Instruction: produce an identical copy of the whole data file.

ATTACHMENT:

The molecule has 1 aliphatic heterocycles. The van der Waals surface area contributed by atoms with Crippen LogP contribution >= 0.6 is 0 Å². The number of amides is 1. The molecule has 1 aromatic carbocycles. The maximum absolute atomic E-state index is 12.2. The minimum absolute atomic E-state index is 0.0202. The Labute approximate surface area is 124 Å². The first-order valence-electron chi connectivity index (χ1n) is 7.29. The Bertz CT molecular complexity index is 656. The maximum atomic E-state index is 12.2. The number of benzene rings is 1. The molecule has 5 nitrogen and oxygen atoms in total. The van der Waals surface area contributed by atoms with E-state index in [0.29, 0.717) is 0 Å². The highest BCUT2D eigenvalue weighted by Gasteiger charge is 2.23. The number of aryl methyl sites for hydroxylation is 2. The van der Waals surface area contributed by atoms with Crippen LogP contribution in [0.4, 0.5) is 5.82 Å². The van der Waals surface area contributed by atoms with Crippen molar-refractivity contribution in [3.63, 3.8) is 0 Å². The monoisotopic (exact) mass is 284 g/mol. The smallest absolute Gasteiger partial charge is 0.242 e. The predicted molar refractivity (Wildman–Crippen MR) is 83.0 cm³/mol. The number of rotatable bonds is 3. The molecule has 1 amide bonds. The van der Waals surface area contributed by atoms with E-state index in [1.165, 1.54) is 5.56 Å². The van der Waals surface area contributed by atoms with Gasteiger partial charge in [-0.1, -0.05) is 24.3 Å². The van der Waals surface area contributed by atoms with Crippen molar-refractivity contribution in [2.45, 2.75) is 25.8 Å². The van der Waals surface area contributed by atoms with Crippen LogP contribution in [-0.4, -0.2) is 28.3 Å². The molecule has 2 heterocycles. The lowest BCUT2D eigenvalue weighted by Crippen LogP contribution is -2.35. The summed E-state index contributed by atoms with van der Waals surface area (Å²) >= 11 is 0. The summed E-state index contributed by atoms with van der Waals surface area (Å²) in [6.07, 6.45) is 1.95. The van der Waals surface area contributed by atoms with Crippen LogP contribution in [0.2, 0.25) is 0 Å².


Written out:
The molecule has 1 aliphatic heterocycles. The van der Waals surface area contributed by atoms with Crippen LogP contribution >= 0.6 is 0 Å². The number of amides is 1. The molecule has 1 aromatic carbocycles. The maximum absolute atomic E-state index is 12.2. The minimum absolute atomic E-state index is 0.0202. The Labute approximate surface area is 124 Å². The first-order valence-electron chi connectivity index (χ1n) is 7.29. The Bertz CT molecular complexity index is 656. The maximum atomic E-state index is 12.2. The number of benzene rings is 1. The molecule has 5 nitrogen and oxygen atoms in total. The van der Waals surface area contributed by atoms with E-state index in [0.29, 0.717) is 0 Å². The highest BCUT2D eigenvalue weighted by Gasteiger charge is 2.23. The number of aryl methyl sites for hydroxylation is 2. The van der Waals surface area contributed by atoms with Crippen LogP contribution in [0.4, 0.5) is 5.82 Å². The van der Waals surface area contributed by atoms with Crippen molar-refractivity contribution in [3.63, 3.8) is 0 Å². The monoisotopic (exact) mass is 284 g/mol. The smallest absolute Gasteiger partial charge is 0.242 e. The predicted molar refractivity (Wildman–Crippen MR) is 83.0 cm³/mol. The number of rotatable bonds is 3. The molecule has 1 amide bonds. The van der Waals surface area contributed by atoms with E-state index in [1.165, 1.54) is 5.56 Å². The van der Waals surface area contributed by atoms with Gasteiger partial charge in [-0.1, -0.05) is 24.3 Å². The van der Waals surface area contributed by atoms with Crippen molar-refractivity contribution in [2.45, 2.75) is 25.8 Å². The van der Waals surface area contributed by atoms with Crippen LogP contribution in [-0.4, -0.2) is 28.3 Å². The molecule has 2 heterocycles. The lowest BCUT2D eigenvalue weighted by Crippen LogP contribution is -2.35. The summed E-state index contributed by atoms with van der Waals surface area (Å²) >= 11 is 0. The summed E-state index contributed by atoms with van der Waals surface area (Å²) in [6.07, 6.45) is 1.95. The van der Waals surface area contributed by atoms with Crippen LogP contribution in [0.2, 0.25) is 0 Å².